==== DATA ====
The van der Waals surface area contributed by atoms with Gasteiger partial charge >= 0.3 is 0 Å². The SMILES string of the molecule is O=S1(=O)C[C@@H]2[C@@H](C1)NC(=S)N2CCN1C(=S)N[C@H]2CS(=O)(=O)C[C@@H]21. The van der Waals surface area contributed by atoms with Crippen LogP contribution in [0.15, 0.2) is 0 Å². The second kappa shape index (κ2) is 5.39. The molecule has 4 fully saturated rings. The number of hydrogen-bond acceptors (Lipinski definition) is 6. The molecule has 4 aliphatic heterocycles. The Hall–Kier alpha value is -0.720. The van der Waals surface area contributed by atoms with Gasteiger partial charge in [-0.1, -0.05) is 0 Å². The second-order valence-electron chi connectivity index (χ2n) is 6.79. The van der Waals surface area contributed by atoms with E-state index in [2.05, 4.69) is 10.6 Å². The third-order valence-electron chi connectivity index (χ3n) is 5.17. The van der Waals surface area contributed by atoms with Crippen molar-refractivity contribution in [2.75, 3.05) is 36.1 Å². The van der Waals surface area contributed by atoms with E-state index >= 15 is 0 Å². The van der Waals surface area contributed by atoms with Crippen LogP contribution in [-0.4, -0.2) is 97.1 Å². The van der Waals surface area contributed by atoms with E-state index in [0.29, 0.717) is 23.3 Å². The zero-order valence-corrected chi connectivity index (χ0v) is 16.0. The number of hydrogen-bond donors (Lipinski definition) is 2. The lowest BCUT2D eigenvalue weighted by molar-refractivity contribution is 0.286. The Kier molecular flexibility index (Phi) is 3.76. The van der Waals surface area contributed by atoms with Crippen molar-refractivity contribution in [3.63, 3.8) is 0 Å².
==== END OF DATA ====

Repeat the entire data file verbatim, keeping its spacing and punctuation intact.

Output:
The van der Waals surface area contributed by atoms with Gasteiger partial charge >= 0.3 is 0 Å². The SMILES string of the molecule is O=S1(=O)C[C@@H]2[C@@H](C1)NC(=S)N2CCN1C(=S)N[C@H]2CS(=O)(=O)C[C@@H]21. The van der Waals surface area contributed by atoms with Crippen LogP contribution in [0.15, 0.2) is 0 Å². The second kappa shape index (κ2) is 5.39. The molecule has 4 fully saturated rings. The number of hydrogen-bond acceptors (Lipinski definition) is 6. The molecule has 4 aliphatic heterocycles. The Hall–Kier alpha value is -0.720. The van der Waals surface area contributed by atoms with Gasteiger partial charge in [-0.1, -0.05) is 0 Å². The second-order valence-electron chi connectivity index (χ2n) is 6.79. The van der Waals surface area contributed by atoms with E-state index in [2.05, 4.69) is 10.6 Å². The third-order valence-electron chi connectivity index (χ3n) is 5.17. The van der Waals surface area contributed by atoms with Crippen molar-refractivity contribution in [2.75, 3.05) is 36.1 Å². The van der Waals surface area contributed by atoms with E-state index >= 15 is 0 Å². The van der Waals surface area contributed by atoms with Crippen LogP contribution in [-0.4, -0.2) is 97.1 Å². The van der Waals surface area contributed by atoms with E-state index in [0.29, 0.717) is 23.3 Å². The zero-order valence-corrected chi connectivity index (χ0v) is 16.0. The number of hydrogen-bond donors (Lipinski definition) is 2. The lowest BCUT2D eigenvalue weighted by molar-refractivity contribution is 0.286. The Kier molecular flexibility index (Phi) is 3.76. The van der Waals surface area contributed by atoms with Crippen molar-refractivity contribution in [3.63, 3.8) is 0 Å².